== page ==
A tidal wave of building projects worth almost half a billion dollars is creating trades shortages in the Bay and one commentator says the region will have to lift pay rates to combat the problem.
An estimated $426,428,919 worth of building work was approved between July 2013 and May 2014, eclipsing the corresponding period the previous year by more than $66million with June yet to be accounted for. The boom looks set to continue with the Tauranga City Council issuing 211 building consents, including 198 residential and 13 commercial projects worth $34,625,156 last month.
Tradestaff Bay of Plenty area manager Geoff Campbell said Tauranga could no longer rely on the Bay's reputation as a great lifestyle location as a drawcard for skilled labour.
"Supply and demand dictates rates and benefits. As Christchurch and Auckland really start to apply more pressure on the nation's trades pool it's going to become important for Tauranga employers to ensure that their pay and benefits reflect that.
"They will need to do that to attract and maintain their skilled workers in the Bay area."
Tauranga Hardware and Plumbing managing director Craig McCord said the firm had advertised on Trade Me for a month and had not received one job application. "They have pretty much dried up for the want of another word. They (qualified plumbers) are not out there."
Mr McCord, Bay of Plenty/Coromandel Master Plumbers Association president, said nationwide there was a deficit of about 4000 plumbers.
The Skills organisation specialist trades head Paul Hollings said "many Tauranga trades businesses were flourishing amidst a booming construction industry in the city", and that local employers were lifting their game to retain staff.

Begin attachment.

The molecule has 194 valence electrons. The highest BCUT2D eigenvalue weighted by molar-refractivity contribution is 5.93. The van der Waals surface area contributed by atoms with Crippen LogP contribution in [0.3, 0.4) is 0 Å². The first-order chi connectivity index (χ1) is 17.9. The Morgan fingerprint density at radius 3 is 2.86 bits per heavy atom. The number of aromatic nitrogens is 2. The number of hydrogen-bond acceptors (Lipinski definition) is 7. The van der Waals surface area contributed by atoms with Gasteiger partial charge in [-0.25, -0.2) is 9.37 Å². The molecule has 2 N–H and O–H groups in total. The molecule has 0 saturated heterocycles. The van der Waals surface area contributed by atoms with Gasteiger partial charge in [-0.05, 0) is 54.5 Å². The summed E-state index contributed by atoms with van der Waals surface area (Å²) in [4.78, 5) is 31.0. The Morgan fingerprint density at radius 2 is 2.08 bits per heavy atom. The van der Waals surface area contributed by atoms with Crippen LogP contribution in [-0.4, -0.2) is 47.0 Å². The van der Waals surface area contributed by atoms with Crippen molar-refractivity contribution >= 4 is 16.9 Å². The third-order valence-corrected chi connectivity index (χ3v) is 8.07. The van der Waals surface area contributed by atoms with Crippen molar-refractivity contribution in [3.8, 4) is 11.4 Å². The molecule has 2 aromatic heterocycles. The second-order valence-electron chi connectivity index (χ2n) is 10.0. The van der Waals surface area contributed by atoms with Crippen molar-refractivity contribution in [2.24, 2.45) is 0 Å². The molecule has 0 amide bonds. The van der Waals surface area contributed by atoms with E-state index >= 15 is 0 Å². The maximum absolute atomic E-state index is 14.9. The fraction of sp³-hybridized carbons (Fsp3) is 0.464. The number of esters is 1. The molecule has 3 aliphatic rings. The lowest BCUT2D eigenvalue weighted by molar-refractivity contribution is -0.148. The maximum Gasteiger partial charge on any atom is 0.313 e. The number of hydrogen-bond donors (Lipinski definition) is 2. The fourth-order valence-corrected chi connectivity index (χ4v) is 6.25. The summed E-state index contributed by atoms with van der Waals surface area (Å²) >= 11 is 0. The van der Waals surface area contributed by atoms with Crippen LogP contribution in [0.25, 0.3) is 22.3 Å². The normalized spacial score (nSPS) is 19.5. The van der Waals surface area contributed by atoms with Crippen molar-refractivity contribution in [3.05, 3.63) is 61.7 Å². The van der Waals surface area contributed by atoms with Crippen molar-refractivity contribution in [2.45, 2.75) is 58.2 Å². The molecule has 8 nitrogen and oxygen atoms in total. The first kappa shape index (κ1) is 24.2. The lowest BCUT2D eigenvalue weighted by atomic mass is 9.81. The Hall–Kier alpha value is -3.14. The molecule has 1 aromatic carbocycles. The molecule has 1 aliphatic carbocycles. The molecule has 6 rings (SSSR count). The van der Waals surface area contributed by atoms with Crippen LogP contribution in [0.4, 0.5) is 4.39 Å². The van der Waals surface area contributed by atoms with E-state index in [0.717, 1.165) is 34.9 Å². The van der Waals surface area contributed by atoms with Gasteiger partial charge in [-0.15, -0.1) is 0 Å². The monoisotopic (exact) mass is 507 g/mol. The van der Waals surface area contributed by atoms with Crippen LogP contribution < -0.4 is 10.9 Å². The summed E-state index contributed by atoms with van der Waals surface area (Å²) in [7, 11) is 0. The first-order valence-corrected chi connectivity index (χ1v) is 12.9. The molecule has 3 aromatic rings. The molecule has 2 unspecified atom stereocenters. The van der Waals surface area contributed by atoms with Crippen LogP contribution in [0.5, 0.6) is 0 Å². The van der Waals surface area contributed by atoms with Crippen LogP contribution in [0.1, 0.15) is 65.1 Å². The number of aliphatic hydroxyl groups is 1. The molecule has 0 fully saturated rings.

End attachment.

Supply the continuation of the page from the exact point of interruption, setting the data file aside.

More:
In total 207 apprentices were training in Tauranga.
"This younger generation of workers is very mobile so employers are often getting very creative with the incentives they provide, Mr Hollings said.
"Each employer will be different in terms of what they can offer but they are definitely aware of the need to make staying in Tauranga an attractive proposition."
CBC Construction director Peter Cooney said he expected wages would go up as the shortage grew more severe.
He did not have to offer incentives because of the size of his business but there was no question about having to match the going rate, he said.
"There will be a lift in rates at some stage if it continues.
"We are prepared for it and we've seen it anyway with construction materials that have risen 6 per cent in the last 12 months, which was a marked increase."
The industry was paying the price for not training apprentices through the recession, he said.
"No young people were brought through during that period because everyone was wanting to downsize and be conservative.
"Now there is a huge catch-up required across the board."
Business confidence remained despite the fact creeping interest rates and rising land and construction prices were expected to steady the market.
"There has been a surge in new housing over the last four months."
Classic Builders director Paul Taylor said homeowners or renovators could find it hard to get tradespeople as their skills were required on building sites.
"It will drive up demand and the tradies are guaranteed work and payment if they build for the big brands."
Jennian Homes Tauranga/Waikato owner Tony O'Brien said there had been a steep upturn in work.
"We are the busiest we have been in four years."
Going forward he was worried about employing more qualified builders.
He said some older builders had quit the trade because of the Licensed Building Practitioners Act. "It's very sad because some of those guys had a lifetime of skills and it should have been made easier for them to get accredited."
Master Builders' Association Tauranga president Brian Foster said builders in the association were looking for people to help them out.
Guild and Spence Electrical spokeswoman Wendy Stewart said the firm was lucky that it could shuffle electricians about on different projects.
Last night Trade Me had 149 trades and services jobs listed in the Bay of Plenty.
The top paid job was for an air-conditioning technician that commanded more than $125,000. An experienced builder could get $175,000 in Canterbury.
There were 19 construction jobs advertised on Seek in the Bay.